One of the most perplexing issues in psychology is understanding the relationship between the mind and the brain. We all recognize that we have conscious awareness of our surroundings, and also of ourselves (self-awareness). It is this experience which has normally been described as the mind. But what is the basis of the mind? Is it the expression of a non-physical soul, or is it a product of physical processes within our body? Philosophers and scientists have been pondering this question for centuries. Explaining the nature of consciousness (that is, the mind) was regarded by William James (one of the great pioneers of psychology) as the most challenging question for psychology to answer. Today, a hundred years after James made that comment, the challenge still exists.
Physiological Foundations of Behavior
Underlying questions about mind and brain are a number of basic assumptions. Most physiological researchers today are materialists, who see both behavior and consciousness as simply the product of physiological processes. In essence, the brain is the mind. Thus, the task is to identify the structures and processes which produce conscious awareness. Among those who take this approach are James Watson (co-discoverer of DNA) and Dominic Domasio. Both are engaged in research aimed at supporting this view, and their work has drawn public attention. (See references below.) Arrayed against this stance are a number of opponents, who argue the issue on various grounds. Some physiological researchers have adopted a neo-Cartesian position, arguing that consciousness (and therefore the mind) is not localized in any brain structure, and can therefore not be unequivocally proven to be purely physical in nature. Among these are John Eccles, an eminent British researcher, and the late Wilder Penfield, a pioneering Canadian neurosurgeon.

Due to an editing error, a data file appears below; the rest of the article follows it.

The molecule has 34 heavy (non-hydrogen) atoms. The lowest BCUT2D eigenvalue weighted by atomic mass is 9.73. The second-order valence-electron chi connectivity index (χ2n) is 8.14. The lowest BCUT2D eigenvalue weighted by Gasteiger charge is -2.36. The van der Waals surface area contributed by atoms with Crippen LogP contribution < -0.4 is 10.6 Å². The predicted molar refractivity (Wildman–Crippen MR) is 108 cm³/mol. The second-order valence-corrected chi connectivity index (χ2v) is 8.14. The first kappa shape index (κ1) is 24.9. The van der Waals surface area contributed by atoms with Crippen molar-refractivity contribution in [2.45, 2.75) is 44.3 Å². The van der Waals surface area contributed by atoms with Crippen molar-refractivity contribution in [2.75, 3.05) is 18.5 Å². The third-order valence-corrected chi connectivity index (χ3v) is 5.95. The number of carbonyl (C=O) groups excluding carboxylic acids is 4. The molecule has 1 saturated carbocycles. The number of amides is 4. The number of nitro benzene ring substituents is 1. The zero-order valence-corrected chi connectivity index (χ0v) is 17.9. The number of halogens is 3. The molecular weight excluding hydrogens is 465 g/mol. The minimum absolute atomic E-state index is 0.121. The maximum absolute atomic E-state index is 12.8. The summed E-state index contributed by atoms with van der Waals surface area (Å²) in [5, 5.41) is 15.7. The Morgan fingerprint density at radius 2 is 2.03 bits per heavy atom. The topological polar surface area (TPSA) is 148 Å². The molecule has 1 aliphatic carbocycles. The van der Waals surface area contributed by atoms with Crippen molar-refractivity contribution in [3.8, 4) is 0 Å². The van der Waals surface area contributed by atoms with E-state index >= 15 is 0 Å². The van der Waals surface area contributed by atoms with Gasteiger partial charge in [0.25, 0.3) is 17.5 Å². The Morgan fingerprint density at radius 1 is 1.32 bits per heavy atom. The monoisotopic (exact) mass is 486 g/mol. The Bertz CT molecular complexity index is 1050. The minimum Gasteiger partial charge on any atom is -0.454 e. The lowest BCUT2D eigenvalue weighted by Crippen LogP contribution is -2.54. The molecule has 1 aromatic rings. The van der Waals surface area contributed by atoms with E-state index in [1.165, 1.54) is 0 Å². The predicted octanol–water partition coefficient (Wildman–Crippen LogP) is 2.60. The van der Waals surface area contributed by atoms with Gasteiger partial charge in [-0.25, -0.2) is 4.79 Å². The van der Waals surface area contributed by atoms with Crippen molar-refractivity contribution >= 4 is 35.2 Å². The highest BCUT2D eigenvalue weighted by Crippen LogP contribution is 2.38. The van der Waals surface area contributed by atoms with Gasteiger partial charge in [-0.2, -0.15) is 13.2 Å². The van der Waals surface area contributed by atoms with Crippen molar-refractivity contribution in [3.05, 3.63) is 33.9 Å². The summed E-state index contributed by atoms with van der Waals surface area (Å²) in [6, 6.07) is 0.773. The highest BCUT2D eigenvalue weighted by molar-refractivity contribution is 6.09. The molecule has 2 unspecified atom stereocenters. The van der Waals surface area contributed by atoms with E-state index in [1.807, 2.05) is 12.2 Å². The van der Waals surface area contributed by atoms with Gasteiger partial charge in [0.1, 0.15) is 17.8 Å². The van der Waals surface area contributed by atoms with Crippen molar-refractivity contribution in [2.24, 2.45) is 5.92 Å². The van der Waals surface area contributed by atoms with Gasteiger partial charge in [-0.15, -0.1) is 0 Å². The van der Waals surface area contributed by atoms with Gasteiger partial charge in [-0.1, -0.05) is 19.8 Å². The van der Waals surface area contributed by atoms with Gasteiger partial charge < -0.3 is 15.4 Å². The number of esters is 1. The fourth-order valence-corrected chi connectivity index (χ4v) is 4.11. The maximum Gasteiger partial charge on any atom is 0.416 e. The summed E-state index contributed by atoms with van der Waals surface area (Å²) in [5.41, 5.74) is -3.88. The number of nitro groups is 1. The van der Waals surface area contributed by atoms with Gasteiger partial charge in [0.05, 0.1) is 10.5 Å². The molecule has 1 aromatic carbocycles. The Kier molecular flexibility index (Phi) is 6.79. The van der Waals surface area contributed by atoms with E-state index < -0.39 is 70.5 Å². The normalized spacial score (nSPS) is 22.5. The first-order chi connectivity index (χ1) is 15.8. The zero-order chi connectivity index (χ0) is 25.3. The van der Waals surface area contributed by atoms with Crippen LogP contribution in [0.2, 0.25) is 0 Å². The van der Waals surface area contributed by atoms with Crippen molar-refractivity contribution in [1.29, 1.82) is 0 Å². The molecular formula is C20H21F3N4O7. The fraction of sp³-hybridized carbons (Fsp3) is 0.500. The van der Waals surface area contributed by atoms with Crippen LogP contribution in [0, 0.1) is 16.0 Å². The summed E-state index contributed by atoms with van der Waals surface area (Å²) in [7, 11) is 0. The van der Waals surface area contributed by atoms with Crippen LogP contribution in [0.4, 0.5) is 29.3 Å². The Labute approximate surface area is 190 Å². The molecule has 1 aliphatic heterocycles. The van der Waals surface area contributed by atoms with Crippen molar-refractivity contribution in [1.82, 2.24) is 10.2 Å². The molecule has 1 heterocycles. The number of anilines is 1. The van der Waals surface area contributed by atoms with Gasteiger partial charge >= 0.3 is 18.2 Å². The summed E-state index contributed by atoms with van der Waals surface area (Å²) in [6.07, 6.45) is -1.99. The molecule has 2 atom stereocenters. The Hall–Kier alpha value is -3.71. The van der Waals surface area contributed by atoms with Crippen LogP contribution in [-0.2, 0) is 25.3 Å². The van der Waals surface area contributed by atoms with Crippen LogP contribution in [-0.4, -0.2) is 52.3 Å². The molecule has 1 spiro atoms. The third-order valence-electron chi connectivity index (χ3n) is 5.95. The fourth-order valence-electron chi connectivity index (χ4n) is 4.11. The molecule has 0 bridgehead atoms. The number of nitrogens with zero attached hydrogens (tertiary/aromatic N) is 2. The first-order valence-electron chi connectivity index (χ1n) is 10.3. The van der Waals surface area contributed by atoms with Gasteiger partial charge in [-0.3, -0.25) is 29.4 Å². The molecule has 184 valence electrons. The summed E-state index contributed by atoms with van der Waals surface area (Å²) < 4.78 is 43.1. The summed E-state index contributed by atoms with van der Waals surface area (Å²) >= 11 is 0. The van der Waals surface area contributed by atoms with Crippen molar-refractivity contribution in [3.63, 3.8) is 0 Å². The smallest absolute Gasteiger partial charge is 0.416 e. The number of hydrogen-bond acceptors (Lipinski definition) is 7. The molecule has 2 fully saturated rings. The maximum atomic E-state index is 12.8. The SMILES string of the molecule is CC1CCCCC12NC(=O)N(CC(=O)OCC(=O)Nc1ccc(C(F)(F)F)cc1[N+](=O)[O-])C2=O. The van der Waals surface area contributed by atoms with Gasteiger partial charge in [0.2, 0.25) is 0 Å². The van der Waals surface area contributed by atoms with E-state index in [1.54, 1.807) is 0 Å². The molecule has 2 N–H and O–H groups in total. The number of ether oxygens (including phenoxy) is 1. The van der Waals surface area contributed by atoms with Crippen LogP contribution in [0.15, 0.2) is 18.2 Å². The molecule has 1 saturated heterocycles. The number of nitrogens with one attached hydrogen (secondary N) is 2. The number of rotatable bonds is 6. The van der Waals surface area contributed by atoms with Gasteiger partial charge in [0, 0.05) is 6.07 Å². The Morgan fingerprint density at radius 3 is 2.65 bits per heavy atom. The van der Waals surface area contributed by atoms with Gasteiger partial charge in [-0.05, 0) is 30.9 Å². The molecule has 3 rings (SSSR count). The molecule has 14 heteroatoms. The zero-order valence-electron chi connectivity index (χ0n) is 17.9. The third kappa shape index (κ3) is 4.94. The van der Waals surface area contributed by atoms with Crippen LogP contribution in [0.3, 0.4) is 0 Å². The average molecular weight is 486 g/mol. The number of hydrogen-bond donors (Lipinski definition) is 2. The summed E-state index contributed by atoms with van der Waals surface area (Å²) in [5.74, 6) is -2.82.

Another approach to the issue comes from those who connect mind to the sense of self. This idea also has Cartesian overtones, since the self is closely associated with the notion of a soul in traditional thought. While many variants exist, the basic argument is that the self is a phenomenological construction, which is both in continual flux, and yet experienced as an on-going identity. In this view, the mind/self may well be a product of physiological processes, but it is no more synonymous with the underlying structures than a building is synonymous with its builder. Roger Sperry, a pioneer in the study of hemispheric specialization, has described consciousness as an emergent process of the brain–a product of the whole, whose properties cannot be explained simply by studying the underlying structures. At present, of course, the debate cannot be resolved–the answer to William James’ century-old question continues to elude us.
Studying Mind and Brain: The Use of Case Studies